The German services situation is somewhat disturbing. To this point, the German retailing sector had been one of the very strongest aspects of the German economy, according to the EU Commission indices. While there are no data to confirm or even commentary from Markit on this month's service sector sudden deflation, I have to speculate. I wonder if the migrant issues in Germany are weighing on German consumers. Is there a safety and soundness issue that has held back service sector activity because of concerns for personal safety? Again this is pure speculation on my part. But the service sector weakness is going begging for some answers. The services sector should not be so volatile. The German services sector had some `similar' stand-alone weakness from 2014 to 2015, but that time the manufacturing sector also weakened slightly and it had been weaker than services to begin with; thus, making the services drop look like it was just catch-up. In this episode, German services are unraveling with manufacturing gaining momentum. It's a disconnect.

One of the daily themes today is cross-currents
We see Germany and France with different trends and we see manufacturing and services moving in different directions. France also has cut its Q2 GDP estimate today to show a small decline instead of flatness. In Japan, there are cross-current as its Markit manufacturing gauge switched to expansion crossing over the 50 line but Japan's own all-industries index deteriorated.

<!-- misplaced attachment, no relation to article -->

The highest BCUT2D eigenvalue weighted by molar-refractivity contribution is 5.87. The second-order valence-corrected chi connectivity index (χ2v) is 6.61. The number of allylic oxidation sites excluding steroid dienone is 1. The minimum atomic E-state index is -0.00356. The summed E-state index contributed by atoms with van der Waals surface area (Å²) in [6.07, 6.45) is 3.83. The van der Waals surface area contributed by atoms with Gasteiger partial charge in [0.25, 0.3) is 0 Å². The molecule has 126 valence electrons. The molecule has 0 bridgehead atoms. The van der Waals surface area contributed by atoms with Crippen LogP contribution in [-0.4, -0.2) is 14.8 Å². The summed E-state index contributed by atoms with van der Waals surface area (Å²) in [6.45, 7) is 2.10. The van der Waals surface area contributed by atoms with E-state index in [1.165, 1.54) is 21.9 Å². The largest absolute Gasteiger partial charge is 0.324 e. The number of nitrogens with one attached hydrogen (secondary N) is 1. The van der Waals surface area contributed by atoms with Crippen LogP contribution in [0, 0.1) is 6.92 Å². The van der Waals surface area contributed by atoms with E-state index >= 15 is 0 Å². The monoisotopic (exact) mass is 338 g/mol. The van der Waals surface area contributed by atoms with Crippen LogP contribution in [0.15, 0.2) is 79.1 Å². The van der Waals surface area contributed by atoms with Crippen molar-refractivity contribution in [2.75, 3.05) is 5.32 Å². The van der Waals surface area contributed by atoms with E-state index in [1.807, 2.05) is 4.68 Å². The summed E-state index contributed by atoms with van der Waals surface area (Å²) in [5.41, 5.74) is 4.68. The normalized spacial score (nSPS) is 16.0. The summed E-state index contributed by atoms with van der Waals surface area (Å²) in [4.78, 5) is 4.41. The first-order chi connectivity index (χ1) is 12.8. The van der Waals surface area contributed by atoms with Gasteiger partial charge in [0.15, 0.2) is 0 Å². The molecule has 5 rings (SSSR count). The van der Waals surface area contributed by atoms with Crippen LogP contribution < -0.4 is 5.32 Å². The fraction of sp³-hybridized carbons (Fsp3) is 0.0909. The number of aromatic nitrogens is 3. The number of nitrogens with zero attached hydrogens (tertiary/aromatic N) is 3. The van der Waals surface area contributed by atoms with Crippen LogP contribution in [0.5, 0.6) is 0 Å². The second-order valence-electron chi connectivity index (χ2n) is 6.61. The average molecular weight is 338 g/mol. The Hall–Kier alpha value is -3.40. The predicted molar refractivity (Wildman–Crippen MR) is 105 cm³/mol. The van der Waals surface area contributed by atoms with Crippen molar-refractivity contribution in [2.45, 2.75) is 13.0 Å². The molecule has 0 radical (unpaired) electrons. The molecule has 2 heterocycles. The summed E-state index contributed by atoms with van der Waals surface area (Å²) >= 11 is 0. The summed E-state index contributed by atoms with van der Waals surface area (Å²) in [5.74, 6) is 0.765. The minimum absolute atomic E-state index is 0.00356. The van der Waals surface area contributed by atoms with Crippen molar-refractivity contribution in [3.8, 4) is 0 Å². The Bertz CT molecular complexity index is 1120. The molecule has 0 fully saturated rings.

Gear shifting?
When the data emit inconsistent signals, it is hard to make sense of them. But it is also true that we get this sort of thing most frequently when the economy is changing gears. Is Europe changing gears? And if it is, is it upshifting or downshifting?

Different strokes for different folks...yes but...
The ECB has just issued a statement reminding us that it is wary of continued downside risks and is vigilant with policy. In the U.S., the Fed Chair has just said that the U.S. economy is closer to conditions that justify a hike in rates. This is with the two longest-standing purchasing manager surveys from the ISM weak. The ISM manufacturing gauge for the U.S. is below 50 and the services gauge is on a 79 month low (six and one half year low!). Certainly, the U.S, and Europe are experiencing different business cycle effects and positions, but the Fed's insistence that it is close to conditions that call for a hike in rates does not seem well-supported by the facts. The just-released Markit flash manufacturing index for the U.S. in September just notched lower, falling to 51.9 from 52.1 in August; that index is signaling continued if unremarkable expansion (a lower 10th percentile standing in its historic queue of data).

Who's in first?
Data like this will make for sleepless nights and policy disagreements. But the arguing is about the future and where things are going since the present clearly is still weak. If one of these monthly bounces in the data is going to grow into something much stronger and sustainable, we have yet to see any reliable evidence that it is so. For now all the concern about the future stems from the minds and the economic beliefs of the policy-making forecasters themselves- and they have been so consistently and so thoroughly wrong. Nevertheless, as we know, at some point they won't be. Economics is one of the few places where you can be wrong 95% of the time but then smugly assert `I told you so' by being right 5% of the time. Still, there is no telling that we are anywhere close to that being true either in Europe, the U.S., Japan or China. All are still stuck in first-gear mode with fears of downshifting.

large image